Weeks, months or even years often go by before organizations discover they've been hacked, not learning of the attack until law-enforcement authorities inform them, says recently retired FBI Executive Assistant Director Shawn Henry.
After a quiet start to the year, the federal tally of individuals affected by major healthcare information breaches could soon exceed 20 million once three recent incidents are added. One of those incidents draws attention to the need for anti-hacking initiatives.
Partisan bickering surrounding a bill aimed at protecting the nation's critical IT infrastructure is the likely reason the measure will not come up for a vote in the lower chamber this week, as representatives debate four other cybersecurity bills.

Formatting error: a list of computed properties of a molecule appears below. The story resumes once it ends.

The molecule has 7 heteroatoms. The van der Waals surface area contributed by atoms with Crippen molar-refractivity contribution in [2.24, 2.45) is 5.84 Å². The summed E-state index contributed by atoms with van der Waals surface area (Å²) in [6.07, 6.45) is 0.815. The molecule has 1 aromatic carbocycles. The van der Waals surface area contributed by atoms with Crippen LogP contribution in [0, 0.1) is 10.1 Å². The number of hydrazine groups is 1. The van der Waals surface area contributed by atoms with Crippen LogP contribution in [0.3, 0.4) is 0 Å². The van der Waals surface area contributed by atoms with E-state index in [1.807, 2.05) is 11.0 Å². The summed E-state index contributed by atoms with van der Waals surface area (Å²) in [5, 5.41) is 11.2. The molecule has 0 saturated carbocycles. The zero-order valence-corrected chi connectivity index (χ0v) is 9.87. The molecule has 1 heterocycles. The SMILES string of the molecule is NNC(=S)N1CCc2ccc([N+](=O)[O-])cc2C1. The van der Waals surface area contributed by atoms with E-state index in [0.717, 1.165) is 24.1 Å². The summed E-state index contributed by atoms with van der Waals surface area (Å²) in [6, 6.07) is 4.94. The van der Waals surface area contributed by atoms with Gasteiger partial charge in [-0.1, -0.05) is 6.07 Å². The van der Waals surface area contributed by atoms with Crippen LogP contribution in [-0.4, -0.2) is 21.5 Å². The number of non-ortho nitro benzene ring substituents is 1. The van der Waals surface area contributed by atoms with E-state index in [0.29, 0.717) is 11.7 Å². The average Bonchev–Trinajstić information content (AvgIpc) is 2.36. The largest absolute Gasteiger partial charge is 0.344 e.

Eighty-five percent of data breaches go undetected, but organizations have a new type of cop on the beat to ferret out these illicit activities - the data scientist, says Phil Neray, head of security intelligence strategy and marketing for Q1 Labs, an IBM company.
The House is getting ready to vote on a slew of cybersecurity bills, and the Center for Strategic and International Studies' James Lewis provides the skinny on the measures and their chances of passage.
Rep. Dan Lungren introduced an amendment to his onetime bipartisan cybersecurity bill that won only the backing of fellow Republicans with Democratic members of the House Homeland Security Committee objecting to the changes.